Study: Low-Income Neighborhoods, Kids Still Targets of Big Tobacco
Thursday, August 13, 2020
MINNEAPOLIS -- Many tobacco retailers are located near public schools and in low-income neighborhoods, according to a new study. It maps out the industry's presence in 30 U.S. cities, including Minneapolis.
The study found in Minneapolis, 52% of public schools are within 1,000 feet of a tobacco retailer.
Researchers at several universities collaborated to find about seven times more of these businesses per square mile in the lowest-income neighborhoods compared to the highest-income areas.
Community advocate Gene Nichols said this has been going on for decades, and more education in these areas can reduce demand.
"I think what we're doing today in the community will pay dividends down the road if we continue it," Nichols said. "If we do a strong, better job at finding people to go out into the community, giving them the facts."
Nichols has worked to expose the marketing of menthol products in African-American communities.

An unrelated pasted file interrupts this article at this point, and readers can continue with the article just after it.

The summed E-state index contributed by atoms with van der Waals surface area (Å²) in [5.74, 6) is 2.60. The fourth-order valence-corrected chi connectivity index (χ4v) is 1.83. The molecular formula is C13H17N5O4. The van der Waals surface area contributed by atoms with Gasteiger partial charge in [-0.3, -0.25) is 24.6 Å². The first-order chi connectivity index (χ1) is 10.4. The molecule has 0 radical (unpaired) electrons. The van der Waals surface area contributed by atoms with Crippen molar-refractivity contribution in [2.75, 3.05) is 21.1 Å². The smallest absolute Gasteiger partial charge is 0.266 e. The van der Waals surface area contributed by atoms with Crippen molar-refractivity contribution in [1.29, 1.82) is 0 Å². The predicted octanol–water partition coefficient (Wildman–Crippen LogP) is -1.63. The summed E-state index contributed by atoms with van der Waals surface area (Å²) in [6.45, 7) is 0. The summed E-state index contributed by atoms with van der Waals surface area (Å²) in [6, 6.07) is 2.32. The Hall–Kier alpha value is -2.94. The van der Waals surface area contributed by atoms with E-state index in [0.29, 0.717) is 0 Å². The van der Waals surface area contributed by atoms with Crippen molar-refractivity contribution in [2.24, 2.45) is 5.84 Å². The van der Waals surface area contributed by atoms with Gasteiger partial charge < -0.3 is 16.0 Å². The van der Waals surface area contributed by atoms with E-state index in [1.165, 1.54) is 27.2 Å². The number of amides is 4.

The study showed the industry aggressively sells its products in vulnerable areas and will work around laws aimed at curbing such efforts.
Opponents of restricting tobacco sales said it could have unintended consequences, like creating an unregulated underground market.
Minneapolis and the State of Minnesota have enacted a variety of tobacco restrictions in recent years.
Minneapolis has focused on limiting where menthol tobacco products can be sold. But more tobacco shops popped up after the ordinance was enacted, because retailers adjusted to zoning requirements.
Laura Smith, senior public affairs manager for the group ClearWay Minnesota, said it illustrates policymakers need to do more work.
"We urge them to continue having these strong, local licensing and zoning laws, but also making sure that we can take all flavored products out of the marketplace, at the local level and at the state level," Smith said.
Five Minnesota cities now prohibit the sale of all flavored tobacco products. A similar plan in the Legislature saw some movement earlier this year, and supporters hope it will be revisited.
But these efforts have been targeted with lawsuits by the tobacco industry, which sees the ordinances as an overreaction to the increase in vaping among young people.
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